Reviewed by Richard Webb (@RaW_writing)
Lucretia, the lady astronomer of the title, is actually a hat-maker, at least to begin with, albeit a hat-maker who spends her nights on rooftops gazing at the stars. When her brother, a renowned astronomer, is commissioned by the king to build a grand telescope, she is pulled into the enterprise after being introduced to the king as her brotherâ€™s assistant.
Adjusting to the machinations of life within the court is challenging for fish-out-of-water Lucretia, uncertain of the protocols, her place in proceedings and whom to trust.Â Without giving out too much of a spoiler, soon events take a precarious turn and Lucretia finds herself in dire jeopardy. Will the huge telescope be built in time? Even if it is, will Lucretia be able to earn her release?
But fear not! Lucretia is aided by her brother the astronomer, her other brother (a notable inventor), an eagle owl named Orion and a lemur called Leibniz â€“ both of which are surprisingly intelligent companions, bringing to this reviewerâ€™s mind the relationship between Lyra Belacqua and her daemon Pantalaimon. The colourful cast does not end there: the world is also populated by bizarre clockwork automatons, a seven-strong gang of height-disadvantaged not-so gentlemen and their height-advantaged boss, and others besides.
So far, so far-fetched, and deliberately so. This is a tall tale well-told, full of imagineering and eccentricity. If there are times when the incredible is not particularlyâ€¦ um, credible, the storyâ€™s lightness of touch carries the reader along; donâ€™t worry too much whether your disbelief is still hanging where you left it, just go with it and enjoy the taleâ€™s exuberance.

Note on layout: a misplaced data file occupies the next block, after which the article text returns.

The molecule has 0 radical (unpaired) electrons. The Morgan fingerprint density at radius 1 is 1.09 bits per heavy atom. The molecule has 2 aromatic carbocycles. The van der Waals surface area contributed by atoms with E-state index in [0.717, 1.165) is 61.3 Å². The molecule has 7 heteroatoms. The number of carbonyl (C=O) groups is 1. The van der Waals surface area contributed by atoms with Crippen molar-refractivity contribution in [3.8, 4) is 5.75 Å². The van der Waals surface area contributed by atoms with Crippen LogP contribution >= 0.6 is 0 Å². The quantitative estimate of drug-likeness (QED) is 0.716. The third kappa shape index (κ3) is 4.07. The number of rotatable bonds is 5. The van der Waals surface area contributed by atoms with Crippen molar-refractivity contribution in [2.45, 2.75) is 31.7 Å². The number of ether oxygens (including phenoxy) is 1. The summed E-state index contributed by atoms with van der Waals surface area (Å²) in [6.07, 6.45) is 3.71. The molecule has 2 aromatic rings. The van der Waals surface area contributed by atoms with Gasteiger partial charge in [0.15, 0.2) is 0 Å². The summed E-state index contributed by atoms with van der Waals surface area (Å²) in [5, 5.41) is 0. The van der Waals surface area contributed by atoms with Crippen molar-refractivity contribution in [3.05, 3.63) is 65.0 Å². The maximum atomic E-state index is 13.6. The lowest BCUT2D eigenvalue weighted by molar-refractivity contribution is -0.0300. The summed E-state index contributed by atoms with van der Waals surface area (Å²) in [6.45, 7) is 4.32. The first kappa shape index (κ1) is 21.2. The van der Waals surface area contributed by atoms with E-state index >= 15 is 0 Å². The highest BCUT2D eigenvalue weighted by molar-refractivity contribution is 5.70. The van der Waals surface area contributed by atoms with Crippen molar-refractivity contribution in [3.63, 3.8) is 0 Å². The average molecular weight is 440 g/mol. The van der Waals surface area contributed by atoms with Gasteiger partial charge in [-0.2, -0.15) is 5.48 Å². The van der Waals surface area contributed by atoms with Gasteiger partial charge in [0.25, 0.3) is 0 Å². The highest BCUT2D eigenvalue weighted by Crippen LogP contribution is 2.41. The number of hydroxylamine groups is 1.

The setting is picaresque and quirky with flavours of steampunk in the mechanized automata and other touches of tech (and the obligatory eyepiece); this intermingles with a dash of fantasy in a world sufficiently well realized for a book which sets out to entertain without being overly concerned with world-building. The hint of romance jarred slightly but didnâ€™t linger long enough to mar the broth.
The plot is somewhat disjointed at first; early chapters are rather fragmented with no certain sense of events and several leaps between storylines that take a little while for the reader to catch up with. Whilst this could be a tactically deliberate move to create intrigue, the lack of definition regarding â€˜who, what and whyâ€™ means this is a strategy that could potentially backfire, leaving some readers behind. Past the first third of the book the plotâ€™s engine fires on all cylinders and is well oiled with incidents and intrigues; from this point forward the story runs like clockwork, changing gears and moving at a brisk enough pace to its conclusion.
This is a fresh and diverting read aimed at a YA readership, though the younger end of this market will enjoy this the most. This is the authorâ€™s debut novel and she demonstrates that fantasy has more to offer than swords, wizards and dragons, and although I have nothing against those this made a refreshing alternative.